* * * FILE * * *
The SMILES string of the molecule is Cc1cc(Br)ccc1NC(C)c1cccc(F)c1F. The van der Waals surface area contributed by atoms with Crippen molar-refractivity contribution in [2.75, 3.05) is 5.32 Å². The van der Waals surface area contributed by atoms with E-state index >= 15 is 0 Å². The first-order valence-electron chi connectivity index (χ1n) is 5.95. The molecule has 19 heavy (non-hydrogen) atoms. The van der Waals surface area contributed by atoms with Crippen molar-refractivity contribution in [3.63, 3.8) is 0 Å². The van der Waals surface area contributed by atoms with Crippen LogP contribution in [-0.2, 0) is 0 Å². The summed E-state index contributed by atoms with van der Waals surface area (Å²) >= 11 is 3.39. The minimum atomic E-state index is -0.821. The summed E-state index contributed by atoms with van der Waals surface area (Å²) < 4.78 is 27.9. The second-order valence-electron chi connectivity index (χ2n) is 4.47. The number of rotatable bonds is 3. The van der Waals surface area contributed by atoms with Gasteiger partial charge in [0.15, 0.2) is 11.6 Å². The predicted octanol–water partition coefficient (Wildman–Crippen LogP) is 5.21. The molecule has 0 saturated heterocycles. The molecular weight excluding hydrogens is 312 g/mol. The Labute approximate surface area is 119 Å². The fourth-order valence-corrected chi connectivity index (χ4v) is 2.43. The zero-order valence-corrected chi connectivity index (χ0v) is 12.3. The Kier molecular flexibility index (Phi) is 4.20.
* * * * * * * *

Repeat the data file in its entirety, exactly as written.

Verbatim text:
The SMILES string of the molecule is Cc1cc(Br)ccc1NC(C)c1cccc(F)c1F. The van der Waals surface area contributed by atoms with Crippen molar-refractivity contribution in [2.75, 3.05) is 5.32 Å². The van der Waals surface area contributed by atoms with E-state index >= 15 is 0 Å². The first-order valence-electron chi connectivity index (χ1n) is 5.95. The molecule has 19 heavy (non-hydrogen) atoms. The van der Waals surface area contributed by atoms with Crippen molar-refractivity contribution in [3.63, 3.8) is 0 Å². The van der Waals surface area contributed by atoms with Crippen LogP contribution in [-0.2, 0) is 0 Å². The summed E-state index contributed by atoms with van der Waals surface area (Å²) >= 11 is 3.39. The minimum atomic E-state index is -0.821. The summed E-state index contributed by atoms with van der Waals surface area (Å²) < 4.78 is 27.9. The second-order valence-electron chi connectivity index (χ2n) is 4.47. The number of rotatable bonds is 3. The van der Waals surface area contributed by atoms with Gasteiger partial charge in [0.15, 0.2) is 11.6 Å². The predicted octanol–water partition coefficient (Wildman–Crippen LogP) is 5.21. The molecule has 0 saturated heterocycles. The molecular weight excluding hydrogens is 312 g/mol. The Labute approximate surface area is 119 Å². The fourth-order valence-corrected chi connectivity index (χ4v) is 2.43. The zero-order valence-corrected chi connectivity index (χ0v) is 12.3. The Kier molecular flexibility index (Phi) is 4.20.